Question: Discuss an attempt to commit an offence and distinguish an attempt from preparation to commit an offence. To what extent are these punishable? [U.P.C.J. 1997, UPCJ 2016.] Find the answer to the mains question only on Legal Bites. [ Discuss attempt to commit an offence and distinguish an attempt from preparation to commit an offence. To what… Read More »

Question: Discuss an attempt to commit an offence and distinguish an attempt from preparation to commit an offence. To what extent are these punishable? [U.P.C.J. 1997, UPCJ 2016.] Find the answer to the mains question only on Legal Bites. [ Discuss attempt to commit an offence and distinguish an attempt from preparation to commit an offence. To what extent are these punishable?] Answer An attempt to commit an offence, under the IPC, seems to be a direct movement towards the commission of...

Question: Discuss an attempt to commit an offence and distinguish an attempt from preparation to commit an offence. To what extent are these punishable? [U.P.C.J. 1997, UPCJ 2016.]

Find the answer to the mains question only on Legal Bites. [ Discuss attempt to commit an offence and distinguish an attempt from preparation to commit an offence. To what extent are these punishable?]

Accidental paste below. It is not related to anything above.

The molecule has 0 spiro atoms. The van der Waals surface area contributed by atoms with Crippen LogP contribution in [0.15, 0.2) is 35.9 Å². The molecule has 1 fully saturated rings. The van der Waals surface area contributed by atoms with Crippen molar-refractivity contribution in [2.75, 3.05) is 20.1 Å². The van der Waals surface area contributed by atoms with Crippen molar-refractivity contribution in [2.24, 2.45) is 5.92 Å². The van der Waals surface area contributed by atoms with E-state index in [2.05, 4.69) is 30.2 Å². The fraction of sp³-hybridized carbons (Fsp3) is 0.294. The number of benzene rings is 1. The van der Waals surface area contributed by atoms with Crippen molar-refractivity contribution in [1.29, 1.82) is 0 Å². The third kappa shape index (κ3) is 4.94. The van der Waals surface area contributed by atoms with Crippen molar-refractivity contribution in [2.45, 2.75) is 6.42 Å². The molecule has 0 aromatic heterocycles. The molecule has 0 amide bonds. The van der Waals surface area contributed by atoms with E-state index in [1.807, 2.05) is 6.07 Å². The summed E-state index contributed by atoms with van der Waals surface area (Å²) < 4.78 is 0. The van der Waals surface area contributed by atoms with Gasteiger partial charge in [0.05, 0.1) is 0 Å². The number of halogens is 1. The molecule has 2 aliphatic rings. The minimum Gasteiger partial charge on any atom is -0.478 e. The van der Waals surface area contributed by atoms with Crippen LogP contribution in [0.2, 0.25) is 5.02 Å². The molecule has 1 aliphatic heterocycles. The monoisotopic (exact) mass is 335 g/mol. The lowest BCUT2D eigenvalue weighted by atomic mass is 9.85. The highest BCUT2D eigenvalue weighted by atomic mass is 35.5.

Answer

An attempt to commit an offence, under the IPC, seems to be a direct movement towards the commission of the offence, which, due to some interruptions beyond the control of the doer, remained unaccomplished.

An attempt to commit an offence may be defined as an act which if not prevented would result in the full consummation of the attempted offence. It is, thus, an act done in part execution of a criminal design, amounting to more than mere preparation, but falling short of actual consummation, and, possessing, except for failure to consummate, all the elements of the substantive crime. An attempt to commit an offence consists of the intent to commit a crime, combined with the doing of some act for its actual commission.

Section 511 reveals that there are three essentials of the offence of attempt to commit an offence that is required to be proved by the prosecution to secure the conviction of a perpetrator.

They are-

First, he had an intention or mena rea to commit the contemplated or intended offence.

Secondly, he has done some act or taken a step forward (i.e. an act or a step which was more than merely preparatory to the commission of the intended offence) towards the commission of the contemplated offence.

Thirdly, he, for reasons beyond his comprehension or control, failed to commit the intended offence. An attempt to commit an offence, thus, can be said to begin when the preparations are complete and the doer commences to do something with the intention of committing the desired offence and which is a step towards the commission of the offence.

The moment he, after making necessary preparations, commences to do an act with the necessary intention, he commences his attempt to commit the offence. Such an act need not be the penultimate act towards the commission of the offence. A step or direct movement towards the commission of the contemplated offence is sufficient.